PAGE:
An infant with a hole in his heart had his life put in danger after a pharmacy misread a prescription and gave him drugs 10 times stronger than they should have been.
His parents now face an anxious wait to see if their son has lasting brain damage and are about to lay a complaint with the Health and Disability Commissioner.
Ben Tuffin has called the ordeal a "nightmare" and is urging parents always to double-check their child's medication.
"I want to get the word out so other families know and take more precautions when it comes to scripts. Pharmacists need to check - when it's done by someone like that you put your trust in them."
On January 8, Tuffin and fiancee Nina Brickland welcomed Sydney Junior Tuffin into the world, but he was born with a hole in his heart.
The neonatal doctor at Middlemore prescribed 0.5ml a day of furosemide, a diuretic to keep the fluid off his lungs while he gained weight and grew strong enough for heart surgery. The parents went to a pharmacy not managed by the hospital to fill the script, then took their new son home. They thought they were doing everything right, administering the medicine once a day through Sydney's nasal tube and even had a home nurse visit daily.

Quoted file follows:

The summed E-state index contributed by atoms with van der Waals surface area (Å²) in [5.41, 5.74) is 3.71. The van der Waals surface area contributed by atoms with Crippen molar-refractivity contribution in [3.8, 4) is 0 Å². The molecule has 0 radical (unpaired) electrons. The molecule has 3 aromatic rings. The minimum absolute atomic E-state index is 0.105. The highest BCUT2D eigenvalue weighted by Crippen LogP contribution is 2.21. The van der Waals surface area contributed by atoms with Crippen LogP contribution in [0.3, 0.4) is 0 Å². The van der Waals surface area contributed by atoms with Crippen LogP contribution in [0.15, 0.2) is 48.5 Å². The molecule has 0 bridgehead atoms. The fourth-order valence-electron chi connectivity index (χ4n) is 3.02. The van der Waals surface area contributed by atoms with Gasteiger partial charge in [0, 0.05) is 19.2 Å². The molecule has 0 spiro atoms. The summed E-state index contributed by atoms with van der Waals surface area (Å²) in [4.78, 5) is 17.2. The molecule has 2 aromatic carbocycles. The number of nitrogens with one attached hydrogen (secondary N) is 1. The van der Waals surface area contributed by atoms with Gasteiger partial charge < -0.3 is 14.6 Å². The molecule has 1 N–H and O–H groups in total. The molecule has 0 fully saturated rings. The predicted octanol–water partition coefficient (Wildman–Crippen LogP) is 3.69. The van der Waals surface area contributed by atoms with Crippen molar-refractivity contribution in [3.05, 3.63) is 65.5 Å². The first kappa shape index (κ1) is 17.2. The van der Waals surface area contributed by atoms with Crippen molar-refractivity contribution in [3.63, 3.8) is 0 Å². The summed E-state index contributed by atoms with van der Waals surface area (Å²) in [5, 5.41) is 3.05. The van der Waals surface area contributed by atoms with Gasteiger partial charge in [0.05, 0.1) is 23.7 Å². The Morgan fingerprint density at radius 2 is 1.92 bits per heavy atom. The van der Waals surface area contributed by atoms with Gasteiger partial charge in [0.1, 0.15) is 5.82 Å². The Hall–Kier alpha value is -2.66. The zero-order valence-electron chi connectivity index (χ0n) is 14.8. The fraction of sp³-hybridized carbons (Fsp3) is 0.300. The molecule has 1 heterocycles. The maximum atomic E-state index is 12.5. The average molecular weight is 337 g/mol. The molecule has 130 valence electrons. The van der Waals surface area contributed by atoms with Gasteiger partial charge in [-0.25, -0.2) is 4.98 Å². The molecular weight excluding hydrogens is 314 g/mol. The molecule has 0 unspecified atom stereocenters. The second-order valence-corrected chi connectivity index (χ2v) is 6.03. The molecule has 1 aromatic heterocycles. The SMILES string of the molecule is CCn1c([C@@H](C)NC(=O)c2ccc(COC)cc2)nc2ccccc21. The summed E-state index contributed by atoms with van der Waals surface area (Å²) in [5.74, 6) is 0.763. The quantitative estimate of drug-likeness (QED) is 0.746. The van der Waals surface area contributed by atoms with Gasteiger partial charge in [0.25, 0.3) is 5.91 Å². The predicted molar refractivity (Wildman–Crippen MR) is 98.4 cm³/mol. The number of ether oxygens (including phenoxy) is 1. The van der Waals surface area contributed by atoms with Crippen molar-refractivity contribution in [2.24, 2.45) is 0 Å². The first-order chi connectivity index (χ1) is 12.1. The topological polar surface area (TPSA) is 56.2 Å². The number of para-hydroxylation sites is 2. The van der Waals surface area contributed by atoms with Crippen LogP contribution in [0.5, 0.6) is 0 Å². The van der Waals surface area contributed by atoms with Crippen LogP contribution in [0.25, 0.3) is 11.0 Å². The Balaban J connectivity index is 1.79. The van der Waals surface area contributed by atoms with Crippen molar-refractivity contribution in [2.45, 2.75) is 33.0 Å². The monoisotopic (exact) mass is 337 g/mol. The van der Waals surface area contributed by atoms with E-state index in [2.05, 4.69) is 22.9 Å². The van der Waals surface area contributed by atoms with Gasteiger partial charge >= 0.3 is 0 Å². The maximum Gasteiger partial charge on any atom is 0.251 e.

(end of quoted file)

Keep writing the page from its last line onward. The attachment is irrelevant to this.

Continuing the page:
But he kept losing weight.
The parents took him back to the hospital and Tuffin said the doctors and nurses instantly suspected what might be wrong.
Tests confirmed Sydney had very low sodium levels - a symptom of dehydration from an overdose of diuretics. Sydney had been given 5ml a day - 10 times the prescribed dose.
"Because he was on such a high dose, every bit of food or water, it was just sucking all of it out of him," Tuffin told the Herald on Sunday.
The doctor told him if they hadn't brought Sydney in, he would have suffered kidney damage. Because he spent a fortnight severely dehydrated, he could also have suffered brain damage, but they won't be able to tell for a few years.
The Herald on Sunday has seen the doctor's prescription, and the drugs dispensed by the pharmacy, which exposes the error.
Auckland University professor and neonatal paediatrician Jane Harding said furosemide could cause dehydration and kidney damage.
Although brain damage was possible, it was "extremely unlikely", she said.
Tuffin said he was furious at the pharmacy.
"We checked the script and the doctor got it right, it was the pharmacy that screwed it up ... they gave us full strength and they should have known straight away, because it was for a new-born baby.
"They were just careless.
"I wanted to go down to the pharmacy and have it out with the pharmacists but I kept my cool."
Tuffin said as soon as his son got the correct dosage, he started getting better. By the next day, he had gained 50 grams and after a further six days in the Kidz First unit, Sydney was discharged.
"If we actually had the correct dosage at the beginning, our baby would have been nice and strong and ready for surgery."
The pair intend laying a complaint about their ordeal with the Health and Disability Commissioner.
"I want them to be more on to it. If it's a new-born baby that's under six months and they're already sick, they need to be triple or quadruple checking these prescriptions."
The pharmacy involved did not respond to interview requests.
What is furosemide?
A diuretic that causes the kidneys to get rid of unneeded water and salt from the body into the urine.
• Correct dose: 0.5ml a day
• Dose given: 5ml a day